President’s Corner by Dr. Freda Bush
Three years ago, I spoke to over 100 teenage girls from different family and ethnic backgrounds. I asked how many of them knew a girl who was having anal sex to maintain their virginity for marriage. At least 1/3 of the girls raised their hands. I also asked if they knew of any negative consequences from having anal sex. None of them raised their hands.
Recently, an 18 year old came to my office for her annual exam and birth control. She wanted to know how to have anal sex without it hurting so badly. In addition to the physical pain, it seemed she was having difficulty getting used to the idea of her boyfriend wanting to go in the “back door”. I used the opportunity to explain the anatomy and the function of the rectum as an organ of exit not entrance as part of the explanation for why the physical discomfort. I explained that her having difficulty getting used to the idea of her rectum being desired for sexual activity was also understandable since the vagina is the natural female organ for penetrative sexual activity. I explained the vagina is designed for the sperm to be deposited in the same tract of the female reproductive organs with the expectation of procreation and childbirth occurring. I could not explain why her boyfriend preferred her “backdoor”. I did not suggest he may be having sexual relations with males. I did, however, suggest several things she needed to decide: 1. Did she want to continue in that relationship? 2. Did she want to continue trying to get used to anal sex? 3. When and how did she want to have a conversation with her boyfriend about it?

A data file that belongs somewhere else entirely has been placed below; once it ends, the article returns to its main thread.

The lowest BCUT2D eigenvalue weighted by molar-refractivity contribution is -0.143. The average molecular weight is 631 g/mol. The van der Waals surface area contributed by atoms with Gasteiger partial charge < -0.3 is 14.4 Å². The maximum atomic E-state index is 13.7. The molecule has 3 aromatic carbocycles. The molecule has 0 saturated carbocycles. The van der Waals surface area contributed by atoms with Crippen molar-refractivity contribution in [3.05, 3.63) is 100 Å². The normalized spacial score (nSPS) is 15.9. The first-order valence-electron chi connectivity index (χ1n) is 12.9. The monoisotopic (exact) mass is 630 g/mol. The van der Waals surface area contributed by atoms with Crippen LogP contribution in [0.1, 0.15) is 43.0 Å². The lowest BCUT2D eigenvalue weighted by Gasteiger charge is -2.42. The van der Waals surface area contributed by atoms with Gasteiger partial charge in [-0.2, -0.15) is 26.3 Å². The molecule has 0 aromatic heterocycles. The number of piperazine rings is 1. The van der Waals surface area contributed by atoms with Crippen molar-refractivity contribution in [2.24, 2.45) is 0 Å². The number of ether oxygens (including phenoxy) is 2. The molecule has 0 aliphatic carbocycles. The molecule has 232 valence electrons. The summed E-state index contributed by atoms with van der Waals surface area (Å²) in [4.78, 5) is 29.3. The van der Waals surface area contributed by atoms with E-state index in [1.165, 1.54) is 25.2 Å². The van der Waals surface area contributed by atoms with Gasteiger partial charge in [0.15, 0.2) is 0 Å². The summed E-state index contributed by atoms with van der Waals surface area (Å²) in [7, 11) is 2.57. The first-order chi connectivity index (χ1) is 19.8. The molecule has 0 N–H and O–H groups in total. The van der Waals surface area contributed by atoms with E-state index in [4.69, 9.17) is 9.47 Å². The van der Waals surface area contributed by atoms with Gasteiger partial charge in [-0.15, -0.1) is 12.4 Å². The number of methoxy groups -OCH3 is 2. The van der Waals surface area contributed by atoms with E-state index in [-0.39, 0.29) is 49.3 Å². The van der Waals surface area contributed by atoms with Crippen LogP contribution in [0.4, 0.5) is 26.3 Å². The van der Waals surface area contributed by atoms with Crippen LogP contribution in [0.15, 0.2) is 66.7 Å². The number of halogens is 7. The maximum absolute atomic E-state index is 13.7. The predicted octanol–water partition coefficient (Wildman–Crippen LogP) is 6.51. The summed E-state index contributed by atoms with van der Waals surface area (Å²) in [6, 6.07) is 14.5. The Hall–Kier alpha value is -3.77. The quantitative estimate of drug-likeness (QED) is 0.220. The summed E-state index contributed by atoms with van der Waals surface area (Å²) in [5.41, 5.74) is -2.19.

This recent office visit reminded me of how questions about pain with anal sex or some variety of that question seem to be appearing more frequently in popular magazines like Cosmopolitan or on the internet sites like, Go Ask Alice. Apparently, anal sex is growing in popularity for heterosexual activity and seems to be requested by the male partners of the females and not the other way around. Despite more girls using anal sex to preserve their “virginity” by not penetrating the vagina, it simply shows their lack of understanding that sex is a whole person experience. Sex is defined by MI as any intimate contact between two individuals that involves arousal, stimulation, and/or a response by at least one of the two partners. It also applies to one person if self-stimulation is used. Therefore, having anal sex instead of vaginal sex, does not preserve ones “virginity”. It only means one did not have sex in the vagina.
The fact that young people are getting more exposure to pornography could explain the normalizing of anal sexual behavior without an understanding of the potential anatomical and psychological harm that results for both the females and males participating in that behavior. Please refer to the previous MI scientific article on this blog for more details of consequences of anal sex.
I close with the admonition to the young people to T H I N K of the consequences before participating in any activity regardless of the potential pleasure.
- Tell yourself …Draw the line. There are some things I will do and some things I won’t do.
- Hear your heart…Listen. You know healthy vs unhealthy; right vs wrong
- Include advice…Talk to caring adults, trusted friends, family and medical professionals
- Now choose…… Decide: Is it a positive or negative behavior
- Keep choice in mind…..Think before you act